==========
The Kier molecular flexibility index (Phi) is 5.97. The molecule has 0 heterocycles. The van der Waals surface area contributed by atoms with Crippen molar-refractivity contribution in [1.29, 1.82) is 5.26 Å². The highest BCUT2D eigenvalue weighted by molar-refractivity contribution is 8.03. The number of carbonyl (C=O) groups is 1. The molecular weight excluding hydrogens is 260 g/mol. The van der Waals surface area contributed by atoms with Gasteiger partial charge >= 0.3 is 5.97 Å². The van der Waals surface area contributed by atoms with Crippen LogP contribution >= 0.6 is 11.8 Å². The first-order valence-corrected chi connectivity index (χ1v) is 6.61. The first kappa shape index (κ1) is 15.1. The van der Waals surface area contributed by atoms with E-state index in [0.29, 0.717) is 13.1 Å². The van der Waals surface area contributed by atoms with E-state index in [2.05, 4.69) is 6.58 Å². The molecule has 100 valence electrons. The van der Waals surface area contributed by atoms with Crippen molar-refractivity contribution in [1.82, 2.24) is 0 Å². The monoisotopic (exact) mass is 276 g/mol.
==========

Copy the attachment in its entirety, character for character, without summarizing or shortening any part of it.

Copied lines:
The Kier molecular flexibility index (Phi) is 5.97. The molecule has 0 heterocycles. The van der Waals surface area contributed by atoms with Crippen molar-refractivity contribution in [1.29, 1.82) is 5.26 Å². The highest BCUT2D eigenvalue weighted by molar-refractivity contribution is 8.03. The number of carbonyl (C=O) groups is 1. The molecular weight excluding hydrogens is 260 g/mol. The van der Waals surface area contributed by atoms with Gasteiger partial charge >= 0.3 is 5.97 Å². The van der Waals surface area contributed by atoms with Crippen LogP contribution >= 0.6 is 11.8 Å². The first-order valence-corrected chi connectivity index (χ1v) is 6.61. The first kappa shape index (κ1) is 15.1. The van der Waals surface area contributed by atoms with E-state index in [0.29, 0.717) is 13.1 Å². The van der Waals surface area contributed by atoms with E-state index in [2.05, 4.69) is 6.58 Å². The molecule has 100 valence electrons. The van der Waals surface area contributed by atoms with Crippen molar-refractivity contribution in [1.82, 2.24) is 0 Å². The monoisotopic (exact) mass is 276 g/mol.